Sacred Heart’s Mustapha Heron is best CT high school player I’ve seen

I’ve seen some pretty good high school basketball players through the years.
I have never seen anyone like Mustapha Heron. He is the best high school player I have seen.
I didn’t get a chance to see Waterbury greats like Phil Lott, or state standouts like Marcus Camby. I only know about them and players older than them because of stories I’ve read or overheard.
I only recall seeing Ryan Gomes once, but that was in a memorable double overtime game in The Pit against Mark Konecny and Holy Cross. Gomes hadn’t developed his physique at that point, but you could easily see the talent he had.
I did get to see star NVL players like Damian Saunders, Jordan Williams, Desmond Williams, Anthony Ireland and B.J. Monteiro. Outside the NVL, there were players like Dave McClure (Duke), who played for Trinity Catholic, and Michael Moore, who suited up for Hillhouse. I can thank my dad for taking me to so many games and sharing my interest in high school basketball.

Sacred Heart standout Mustapha Heron is the best high school
player I have ever seen in person.

Heron is the best I have ever seen. Period. End of discussion.
The southpaw Heron made two plays this season with his off hand that left me in awe.
In a regular season game against Holy Cross, Heron got the ball, dribbled the length of the sideline with his right hand. He went to the basket and rammed the ball with his right hand. He only handled the ball with his left hand for a couple seconds at most while grabbing the rebound. He moved the ball to his right hand, then he was off to the races. Here’s video of that dunk
The second play was during a state tournament game against Granby Memorial. Heron rebounded an air ball and threw a three-quarter court pass — with his right hand — to fellow senior Charles Fisher for the slam. Here’s video of that pass.
Heron had many more memorable plays in his three years at Sacred Heart, where he scored over 2,000 points. I’m sure you can find plenty of highlights on The Zone (Waterbury Republican-American) or even with just a YouTube search. Go for it. You will be entertained.
Heron said this about his three years at Sacred Heart when interviewed by CPTV Sports after Saturday’s win over Notre Dame-Fairfield.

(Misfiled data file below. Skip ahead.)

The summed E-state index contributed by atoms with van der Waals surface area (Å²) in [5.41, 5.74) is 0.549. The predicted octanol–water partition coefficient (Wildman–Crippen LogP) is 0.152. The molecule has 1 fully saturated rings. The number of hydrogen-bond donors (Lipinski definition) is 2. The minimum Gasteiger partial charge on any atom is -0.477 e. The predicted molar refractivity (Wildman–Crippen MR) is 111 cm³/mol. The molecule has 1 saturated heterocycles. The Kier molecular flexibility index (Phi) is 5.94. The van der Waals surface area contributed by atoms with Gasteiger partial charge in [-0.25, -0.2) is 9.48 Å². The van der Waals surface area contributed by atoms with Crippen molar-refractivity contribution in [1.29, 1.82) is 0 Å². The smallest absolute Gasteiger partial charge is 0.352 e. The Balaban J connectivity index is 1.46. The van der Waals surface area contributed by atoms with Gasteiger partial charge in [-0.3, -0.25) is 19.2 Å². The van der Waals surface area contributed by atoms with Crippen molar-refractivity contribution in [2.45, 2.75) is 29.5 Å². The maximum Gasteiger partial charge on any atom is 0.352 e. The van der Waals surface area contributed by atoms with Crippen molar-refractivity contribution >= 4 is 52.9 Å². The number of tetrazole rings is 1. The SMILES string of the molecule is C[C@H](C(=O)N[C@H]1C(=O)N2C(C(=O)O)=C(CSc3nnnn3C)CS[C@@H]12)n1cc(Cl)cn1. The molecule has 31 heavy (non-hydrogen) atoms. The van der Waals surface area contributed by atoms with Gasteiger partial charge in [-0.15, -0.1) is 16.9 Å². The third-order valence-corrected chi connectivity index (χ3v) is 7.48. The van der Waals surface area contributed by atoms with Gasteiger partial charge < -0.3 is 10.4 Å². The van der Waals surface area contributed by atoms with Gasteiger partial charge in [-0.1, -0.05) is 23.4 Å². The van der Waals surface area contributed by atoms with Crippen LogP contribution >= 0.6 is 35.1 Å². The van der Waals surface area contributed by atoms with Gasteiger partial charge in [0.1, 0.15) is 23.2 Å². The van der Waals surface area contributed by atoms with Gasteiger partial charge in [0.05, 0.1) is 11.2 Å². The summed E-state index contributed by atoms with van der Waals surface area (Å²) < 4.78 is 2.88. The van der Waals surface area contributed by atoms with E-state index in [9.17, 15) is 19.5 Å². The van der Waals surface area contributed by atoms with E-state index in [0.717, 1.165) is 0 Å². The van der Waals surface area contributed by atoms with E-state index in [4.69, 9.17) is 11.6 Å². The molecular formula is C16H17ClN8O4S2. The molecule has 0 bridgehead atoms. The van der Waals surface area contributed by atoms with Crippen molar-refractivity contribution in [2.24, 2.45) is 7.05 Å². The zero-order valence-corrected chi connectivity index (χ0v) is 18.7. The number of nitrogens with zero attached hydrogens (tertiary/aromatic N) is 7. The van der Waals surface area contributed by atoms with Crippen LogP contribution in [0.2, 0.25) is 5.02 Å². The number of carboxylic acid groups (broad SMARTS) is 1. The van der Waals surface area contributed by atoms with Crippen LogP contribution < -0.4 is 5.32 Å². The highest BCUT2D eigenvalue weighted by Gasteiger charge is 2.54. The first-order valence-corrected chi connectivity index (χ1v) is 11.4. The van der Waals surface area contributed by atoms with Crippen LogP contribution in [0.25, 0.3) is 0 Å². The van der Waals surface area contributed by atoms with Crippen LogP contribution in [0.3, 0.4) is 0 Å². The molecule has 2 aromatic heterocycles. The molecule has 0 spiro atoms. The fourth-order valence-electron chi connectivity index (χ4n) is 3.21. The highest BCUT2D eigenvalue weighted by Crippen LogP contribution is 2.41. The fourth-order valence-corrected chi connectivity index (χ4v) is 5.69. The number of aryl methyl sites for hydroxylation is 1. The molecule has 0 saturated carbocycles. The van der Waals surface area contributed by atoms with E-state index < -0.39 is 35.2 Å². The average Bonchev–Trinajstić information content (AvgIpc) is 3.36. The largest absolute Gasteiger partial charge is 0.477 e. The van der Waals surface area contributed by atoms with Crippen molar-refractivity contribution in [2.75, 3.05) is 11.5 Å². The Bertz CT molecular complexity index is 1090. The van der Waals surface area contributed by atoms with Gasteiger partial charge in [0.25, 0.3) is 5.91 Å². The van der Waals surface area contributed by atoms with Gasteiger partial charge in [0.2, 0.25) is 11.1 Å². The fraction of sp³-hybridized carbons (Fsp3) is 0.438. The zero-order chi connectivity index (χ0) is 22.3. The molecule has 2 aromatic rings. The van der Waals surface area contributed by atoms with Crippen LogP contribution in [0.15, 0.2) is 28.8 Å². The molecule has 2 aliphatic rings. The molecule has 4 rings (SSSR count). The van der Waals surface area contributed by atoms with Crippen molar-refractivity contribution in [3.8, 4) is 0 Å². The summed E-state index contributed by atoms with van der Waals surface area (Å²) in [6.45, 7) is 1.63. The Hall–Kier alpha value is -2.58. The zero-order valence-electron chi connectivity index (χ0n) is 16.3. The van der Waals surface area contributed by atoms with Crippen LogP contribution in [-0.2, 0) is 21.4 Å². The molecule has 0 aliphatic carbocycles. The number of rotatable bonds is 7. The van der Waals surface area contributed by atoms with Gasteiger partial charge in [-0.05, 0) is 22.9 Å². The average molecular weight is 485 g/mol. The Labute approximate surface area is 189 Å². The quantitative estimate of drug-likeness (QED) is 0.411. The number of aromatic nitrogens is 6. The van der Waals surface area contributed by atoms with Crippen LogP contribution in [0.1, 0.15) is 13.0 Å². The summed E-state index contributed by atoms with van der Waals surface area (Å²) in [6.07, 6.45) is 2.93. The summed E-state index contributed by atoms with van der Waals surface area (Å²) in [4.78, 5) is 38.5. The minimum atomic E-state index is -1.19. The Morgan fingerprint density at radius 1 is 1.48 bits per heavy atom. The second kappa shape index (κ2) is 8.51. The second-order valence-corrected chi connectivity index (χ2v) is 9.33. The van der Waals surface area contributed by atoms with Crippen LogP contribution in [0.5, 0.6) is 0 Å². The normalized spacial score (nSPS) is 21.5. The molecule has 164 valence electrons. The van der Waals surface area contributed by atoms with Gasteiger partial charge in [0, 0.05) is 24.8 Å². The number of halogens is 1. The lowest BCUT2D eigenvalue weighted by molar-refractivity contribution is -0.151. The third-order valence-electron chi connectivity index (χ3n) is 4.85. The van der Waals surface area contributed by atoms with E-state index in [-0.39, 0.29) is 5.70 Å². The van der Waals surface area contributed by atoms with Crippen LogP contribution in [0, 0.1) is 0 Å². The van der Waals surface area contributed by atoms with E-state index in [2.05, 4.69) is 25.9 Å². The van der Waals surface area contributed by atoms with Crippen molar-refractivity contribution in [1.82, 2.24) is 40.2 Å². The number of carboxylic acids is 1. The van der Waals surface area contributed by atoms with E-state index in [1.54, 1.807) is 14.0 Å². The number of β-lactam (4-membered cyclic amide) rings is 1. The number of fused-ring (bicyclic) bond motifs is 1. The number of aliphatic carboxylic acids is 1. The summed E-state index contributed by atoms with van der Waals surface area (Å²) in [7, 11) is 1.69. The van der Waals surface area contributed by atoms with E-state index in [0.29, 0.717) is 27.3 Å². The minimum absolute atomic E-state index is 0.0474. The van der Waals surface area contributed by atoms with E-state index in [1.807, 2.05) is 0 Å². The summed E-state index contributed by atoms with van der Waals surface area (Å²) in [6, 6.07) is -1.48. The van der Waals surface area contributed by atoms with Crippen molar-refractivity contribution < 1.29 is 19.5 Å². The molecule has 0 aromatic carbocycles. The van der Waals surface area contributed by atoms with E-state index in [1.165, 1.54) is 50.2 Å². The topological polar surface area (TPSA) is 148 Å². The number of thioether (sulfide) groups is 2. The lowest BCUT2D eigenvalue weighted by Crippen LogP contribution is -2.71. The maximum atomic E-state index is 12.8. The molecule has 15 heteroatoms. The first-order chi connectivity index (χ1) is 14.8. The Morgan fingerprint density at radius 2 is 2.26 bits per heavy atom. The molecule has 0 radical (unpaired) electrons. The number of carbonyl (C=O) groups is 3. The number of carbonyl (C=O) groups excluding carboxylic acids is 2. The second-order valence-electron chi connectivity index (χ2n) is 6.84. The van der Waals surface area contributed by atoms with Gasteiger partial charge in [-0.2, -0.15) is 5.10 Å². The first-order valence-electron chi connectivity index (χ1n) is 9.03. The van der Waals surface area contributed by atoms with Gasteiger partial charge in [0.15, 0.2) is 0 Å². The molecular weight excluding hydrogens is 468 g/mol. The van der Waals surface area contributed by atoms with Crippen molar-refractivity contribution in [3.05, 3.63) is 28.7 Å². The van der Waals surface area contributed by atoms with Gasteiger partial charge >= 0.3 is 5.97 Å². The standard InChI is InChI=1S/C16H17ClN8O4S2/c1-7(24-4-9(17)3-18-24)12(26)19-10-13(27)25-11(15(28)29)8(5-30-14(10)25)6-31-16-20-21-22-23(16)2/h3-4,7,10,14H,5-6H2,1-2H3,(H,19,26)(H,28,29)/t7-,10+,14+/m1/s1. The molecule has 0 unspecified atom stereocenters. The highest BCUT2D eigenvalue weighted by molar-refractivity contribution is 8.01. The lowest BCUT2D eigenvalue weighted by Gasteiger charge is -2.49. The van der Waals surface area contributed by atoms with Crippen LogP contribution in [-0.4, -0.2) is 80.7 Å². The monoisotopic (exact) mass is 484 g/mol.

“It means the world,” Heron said of winning three straight titles. “Once I came to Sacred Heart, I told the coaching staff that I wanted to win three, and that’s exactly what we did.”
I was there for his first two state titles, against Valley Regional, and you could see the budding superstar in him. Debate Sacred Heart’s out-of-NVL competition — with the exception of schools like Foothills Christian and Long Island Lutheran — all you want. That doesn’t take away from what a special player Mustapha Heron is. 
Heron isn’t built like most high school kids you see. He’s 6-foot-5, but a chiseled 6-5. He has terrific range, can dribble to create his shot, be it a mid-range turnaround or a hard drive to the basket. And oh yeah, he can finish around the rim. Heron could get his when he wanted in high school, but he could also set up teammates. He was also a good rebounder, even though he didn’t have to be with players like Tyrn Flowers and J.T. Riddick roaming the paint. Heron is the kind of player who can lead the fast break himself after grabbing a rebound.
Heron is headed to Auburn to play for Bruce Pearl. He’s already a strong kid with great athleticism, and I can’t even begin to imagine what he will be like after the Tiger staff gets him in a Division I weight room. Heron has the drive to be great, and I look forward to watching him in SEC games.
There will be other great players to take the courts in Waterbury, but none will be like Mustapha Heron. I’ll close this post out with Heron’s last dunk ever in a game in Alumni Hall.